We talk a lot about casters and trailers, but our special track wheels are just as deserving of the spotlight. Hamilton is one of a few manufacturers that builds them up to 25 inches in diameter, and with any material – say stainless steel for corrosive, or even bronze for non-sparking environments.
For example, we recently built two 18-inch, double flange track wheels for a wastewater treatment plant in North Carolina. The wheels are a primary component of a traveling bridge system, which spans a 50-by-100-foot clarifier pool.
The project began after one of our distributors visited our track wheels landing page and called us with their unique requirements. Here are the tech specs:
Next time you’re at a music festival, peek at the wheels under the camera dolly as it whizzes by. Hamilton’s high-performance nylon track wheels roll smoothly up to 80 mph to help get the perfect shot.
“We don’t have to worry about hitting snags, or wear spots that could make for a jagged, bumpy picture,” said Ryan Elliott, owner of Moose Media Camera Cranes, whose dolly will also be used the Olympics, movie sets and TV shows.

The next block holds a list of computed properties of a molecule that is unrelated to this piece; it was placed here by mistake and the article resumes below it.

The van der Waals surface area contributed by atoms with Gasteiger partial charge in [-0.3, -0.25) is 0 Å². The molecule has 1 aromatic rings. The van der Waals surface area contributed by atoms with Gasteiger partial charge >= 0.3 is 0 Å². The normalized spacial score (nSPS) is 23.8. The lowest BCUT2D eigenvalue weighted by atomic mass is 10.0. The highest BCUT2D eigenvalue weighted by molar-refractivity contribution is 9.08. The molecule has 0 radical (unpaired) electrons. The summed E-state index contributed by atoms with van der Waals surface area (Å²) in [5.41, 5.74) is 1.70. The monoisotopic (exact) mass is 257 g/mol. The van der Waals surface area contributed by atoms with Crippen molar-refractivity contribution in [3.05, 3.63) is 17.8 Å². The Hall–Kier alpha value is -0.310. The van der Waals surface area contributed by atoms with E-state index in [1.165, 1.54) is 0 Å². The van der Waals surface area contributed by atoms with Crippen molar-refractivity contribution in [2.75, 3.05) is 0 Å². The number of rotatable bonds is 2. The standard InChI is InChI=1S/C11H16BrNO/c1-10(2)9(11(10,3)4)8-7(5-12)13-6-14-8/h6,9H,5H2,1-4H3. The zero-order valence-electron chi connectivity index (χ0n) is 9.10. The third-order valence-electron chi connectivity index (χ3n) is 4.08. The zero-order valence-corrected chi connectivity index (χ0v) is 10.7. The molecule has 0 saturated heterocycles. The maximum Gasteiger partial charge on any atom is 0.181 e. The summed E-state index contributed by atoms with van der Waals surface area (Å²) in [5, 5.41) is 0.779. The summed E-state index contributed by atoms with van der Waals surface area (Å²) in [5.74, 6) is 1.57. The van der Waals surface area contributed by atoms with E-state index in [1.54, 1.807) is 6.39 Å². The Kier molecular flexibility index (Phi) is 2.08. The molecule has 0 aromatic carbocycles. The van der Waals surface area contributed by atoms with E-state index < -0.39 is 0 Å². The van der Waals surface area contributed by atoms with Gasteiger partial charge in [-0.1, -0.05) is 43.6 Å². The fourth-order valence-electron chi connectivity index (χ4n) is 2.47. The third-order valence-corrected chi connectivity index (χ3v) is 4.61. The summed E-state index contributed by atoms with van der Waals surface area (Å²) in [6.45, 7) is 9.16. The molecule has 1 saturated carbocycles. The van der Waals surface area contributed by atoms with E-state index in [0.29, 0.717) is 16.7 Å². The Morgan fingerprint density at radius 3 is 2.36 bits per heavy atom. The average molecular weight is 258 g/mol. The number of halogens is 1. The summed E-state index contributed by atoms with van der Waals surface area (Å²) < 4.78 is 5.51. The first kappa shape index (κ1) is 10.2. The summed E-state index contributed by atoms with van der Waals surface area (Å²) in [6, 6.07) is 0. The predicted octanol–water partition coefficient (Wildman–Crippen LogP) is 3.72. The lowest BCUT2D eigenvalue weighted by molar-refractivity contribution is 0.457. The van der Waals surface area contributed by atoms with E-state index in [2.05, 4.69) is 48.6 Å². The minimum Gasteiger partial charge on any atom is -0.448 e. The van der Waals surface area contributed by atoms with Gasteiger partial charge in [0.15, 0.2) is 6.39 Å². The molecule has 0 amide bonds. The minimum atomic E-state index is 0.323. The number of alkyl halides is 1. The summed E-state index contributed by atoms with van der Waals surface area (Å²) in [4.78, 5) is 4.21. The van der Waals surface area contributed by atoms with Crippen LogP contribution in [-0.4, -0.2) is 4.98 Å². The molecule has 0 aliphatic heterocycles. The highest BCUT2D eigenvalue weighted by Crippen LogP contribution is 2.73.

We’ve also seen an uptick in orders for standard-sized track wheels as manufacturers take loads off the factory floor, and move toward automated production lines. And, we keep them stocked in our factory so we can ship the same day you order.
Visit our custom wheel page to see our diverse range, or talk to a sales engineer today about your unique application. We’ll keep it on track. 1-888-699-7164.
Minus the orange flair, it looks like your typical double fifth-wheel steer trailer. But inside, it’s anything but.
An electric-powered slew drive makes the upper deck rotatable, which helps a tier-one auto supplier spin its way to huge safety and quality-control gains.
“Before our trailer, they used a fork truck to move 30,000-pound dies,” said John Yater, a Hamilton design engineer. “Trouble is, because of how the dies had to be unloaded, it forced workers to transport them sideways instead of lengthwise through extremely narrow aisles.”